Dance at F&M has thrived despite new pandemic regulations

By Alison Waller || Contributing Writer

In COVID-19 era, it is extremely difficult to replicate our prior sense of normalcy. Specifically, it is a challenge for our extracurricular activities to trudge through adjusting to these unprecedented times while still providing enrichment and opportunities for fun. I conversed with Kristin Jones (‘21), the student president of the F&M Dance Company and one of the co-presidents of the Dance Team, and Pamela Vail, a dance professor at F&M and choreographer for the Dance Company.  

I interviewed Kristin Jones about the status of F&M’s Dance Team and the precautions the team has been taking to ensure safety. She informed me that the Dance Team has two rehearsals per week: one on Zoom, and one at Armstrong North Field (the huge field behind College Row). The Zoom rehearsal is not only for safety purposes, but it is also to keep sophomore dancers engaged in the program. When the team rehearses in person, they are masked and socially distanced at all times. 

The Dance Team typically performs at the homecoming game, and since that is not possible this year, the team has to find some alternatives. Kristin said that the team is enrolling in online competitions to substitute for the annual school events the team has lost. 

While Kristin spoke to me about missing having the entire team together and being able to incorporate physical touch, she also expressed to me that in both the Dance Team and Company, she has appreciated utilizing nature and embracing the space that comes with dancing on a field. As a dancer, she enjoys the new level of creativity that comes with the challenge of choreographing and performing in a new space. Also, as a senior at F&M, she is grateful for the opportunity to continue dancing and be proud of her fellow dancers, even if it is not how she had previously imagined her senior performances to look. Kristin told us, “The F&M dance community has continued to find strength and healing through dance and art, and we have pushed ourselves more than ever to be flexible and adaptable with our work. From virtual practices to wide open fields, we are finding new ways to connect, create, and share space.”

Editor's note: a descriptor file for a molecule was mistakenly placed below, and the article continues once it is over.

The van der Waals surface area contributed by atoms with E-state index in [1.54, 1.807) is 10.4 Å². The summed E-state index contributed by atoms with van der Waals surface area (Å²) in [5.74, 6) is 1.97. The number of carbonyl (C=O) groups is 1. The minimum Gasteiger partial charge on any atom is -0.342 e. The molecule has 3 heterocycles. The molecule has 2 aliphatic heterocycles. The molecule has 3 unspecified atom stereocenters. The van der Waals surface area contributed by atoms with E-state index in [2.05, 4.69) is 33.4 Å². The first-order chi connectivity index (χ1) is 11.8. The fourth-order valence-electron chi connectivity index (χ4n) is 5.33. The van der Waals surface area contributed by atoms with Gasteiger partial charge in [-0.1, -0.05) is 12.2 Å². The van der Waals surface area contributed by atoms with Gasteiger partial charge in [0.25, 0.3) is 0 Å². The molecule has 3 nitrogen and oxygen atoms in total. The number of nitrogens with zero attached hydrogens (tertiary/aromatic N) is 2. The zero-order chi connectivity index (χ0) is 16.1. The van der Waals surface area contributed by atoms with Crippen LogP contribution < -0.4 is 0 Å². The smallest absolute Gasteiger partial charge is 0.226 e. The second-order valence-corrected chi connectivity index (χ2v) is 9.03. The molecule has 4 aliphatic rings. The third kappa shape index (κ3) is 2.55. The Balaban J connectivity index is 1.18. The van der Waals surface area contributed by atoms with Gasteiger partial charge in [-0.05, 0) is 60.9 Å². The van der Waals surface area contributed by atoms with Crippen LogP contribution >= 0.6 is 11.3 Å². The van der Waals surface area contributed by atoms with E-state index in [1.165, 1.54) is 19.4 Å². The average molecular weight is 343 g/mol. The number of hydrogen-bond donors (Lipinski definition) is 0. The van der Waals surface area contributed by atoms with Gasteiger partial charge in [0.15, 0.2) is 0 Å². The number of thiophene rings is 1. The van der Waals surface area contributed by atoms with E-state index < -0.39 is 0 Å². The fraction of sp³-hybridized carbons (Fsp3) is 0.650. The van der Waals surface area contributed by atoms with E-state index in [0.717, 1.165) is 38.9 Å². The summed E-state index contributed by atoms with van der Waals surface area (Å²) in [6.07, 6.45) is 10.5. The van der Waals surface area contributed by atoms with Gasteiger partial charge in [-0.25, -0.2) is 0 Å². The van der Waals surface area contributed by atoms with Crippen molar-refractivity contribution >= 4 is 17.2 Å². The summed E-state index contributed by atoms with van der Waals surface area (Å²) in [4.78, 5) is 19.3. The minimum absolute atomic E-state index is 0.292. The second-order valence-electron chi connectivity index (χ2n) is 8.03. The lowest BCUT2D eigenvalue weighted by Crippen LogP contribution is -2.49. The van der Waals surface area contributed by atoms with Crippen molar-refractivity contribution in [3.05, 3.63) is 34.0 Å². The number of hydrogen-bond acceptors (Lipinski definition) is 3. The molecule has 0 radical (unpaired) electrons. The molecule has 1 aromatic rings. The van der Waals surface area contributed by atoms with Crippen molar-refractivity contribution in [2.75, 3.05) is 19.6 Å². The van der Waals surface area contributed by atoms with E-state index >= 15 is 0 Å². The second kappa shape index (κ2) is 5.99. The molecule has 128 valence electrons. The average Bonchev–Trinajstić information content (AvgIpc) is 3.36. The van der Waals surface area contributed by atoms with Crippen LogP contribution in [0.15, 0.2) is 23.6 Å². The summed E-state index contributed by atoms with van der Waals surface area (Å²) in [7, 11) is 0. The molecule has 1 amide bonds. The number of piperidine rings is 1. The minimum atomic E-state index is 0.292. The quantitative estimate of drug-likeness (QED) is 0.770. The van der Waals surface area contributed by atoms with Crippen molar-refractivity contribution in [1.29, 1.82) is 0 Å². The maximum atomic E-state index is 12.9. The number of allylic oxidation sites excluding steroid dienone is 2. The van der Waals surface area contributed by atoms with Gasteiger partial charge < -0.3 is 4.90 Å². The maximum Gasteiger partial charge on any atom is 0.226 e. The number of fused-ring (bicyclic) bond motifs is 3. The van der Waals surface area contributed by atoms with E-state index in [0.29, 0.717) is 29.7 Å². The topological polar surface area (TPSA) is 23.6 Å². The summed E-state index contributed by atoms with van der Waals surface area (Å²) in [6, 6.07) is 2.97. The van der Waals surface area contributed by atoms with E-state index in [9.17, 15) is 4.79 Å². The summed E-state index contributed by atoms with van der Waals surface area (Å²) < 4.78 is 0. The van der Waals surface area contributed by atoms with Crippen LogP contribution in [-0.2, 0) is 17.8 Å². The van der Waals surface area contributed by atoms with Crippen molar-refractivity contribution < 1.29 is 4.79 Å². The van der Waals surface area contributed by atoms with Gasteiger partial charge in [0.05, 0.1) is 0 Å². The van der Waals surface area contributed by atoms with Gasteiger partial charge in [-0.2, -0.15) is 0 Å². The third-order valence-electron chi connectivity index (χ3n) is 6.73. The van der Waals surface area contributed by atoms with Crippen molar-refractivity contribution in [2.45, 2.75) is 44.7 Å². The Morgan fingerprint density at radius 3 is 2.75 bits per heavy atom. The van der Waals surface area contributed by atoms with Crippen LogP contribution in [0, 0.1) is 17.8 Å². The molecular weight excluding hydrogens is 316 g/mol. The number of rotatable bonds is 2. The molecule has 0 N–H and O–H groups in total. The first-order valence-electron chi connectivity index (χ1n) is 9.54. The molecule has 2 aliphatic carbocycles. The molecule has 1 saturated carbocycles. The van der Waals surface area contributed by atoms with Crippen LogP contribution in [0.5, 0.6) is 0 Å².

Next, I interviewed Pamela Vail about F&M Dance from the perspective of a faculty member. Pam has informed me that the COVID-19 guidelines she follows when teaching dance aligns with the guidelines of the National Dance Education Organization and Dance USA. These regulations are also applied to the Dance Company rehearsals held at Armstrong North Field. All dancers are at least 6 feet apart, wear shoes and masks, and there is no floor choreography. Most company classes are held online as a handful of curricular classes. If class is in person, safety precautions are consistently taken. 

Pam discussed the challenges she faces as an instructor to feel connected to her dancers while following these guidelines. She said that it has been harder to get to know her new students, especially the freshmen she has just met this year. She also misses having the entire company in one studio rather than some students being outside, with only half of their faces showing, and the other half online. But Pam has thoroughly enjoyed the creative challenge that comes with choreographing outdoors. She loved choreographing her Module 1 Modern piece for the Module 1 Fall Dance Event. 

In Pam’s opinion, the greatest silver lining to dancing in the era of COVID-19 is the ability to reimagine what dance can look like: “The dance discipline trains us in adaptability and resilience. So, we’re getting to call on those skills in new ways like never before. I think that’s a good thing. I think we get stronger, I think we get more resilient, more adaptable, more flexible. And all of those things are really positive.” 

Personally, as a student that performed in Pam’s Module 1 Modern piece, I felt that performing outside on a field felt so natural, which to me, perfectly reflects what modern dance represents. This genre of dance was based on a movement rejecting restrictive dance techniques. What better way to reject traditions than to perform offstage?

It seems that even though it is difficult to create relationships with others with a complete lack of touch and big group events, the Dance Program is still flourishing in this new era of thinking and creating art. Dancers are excited and grateful to be able to dance at all during the pandemic and appreciate being able to do so in new and memorable ways. Meanwhile, the choreographers are also embracing site-specific work and taking in the space that comes with choreographing on an entire field. 

First-year Alison Waller is a Contributing Writer. Her email is awaller1@fandm.edu.

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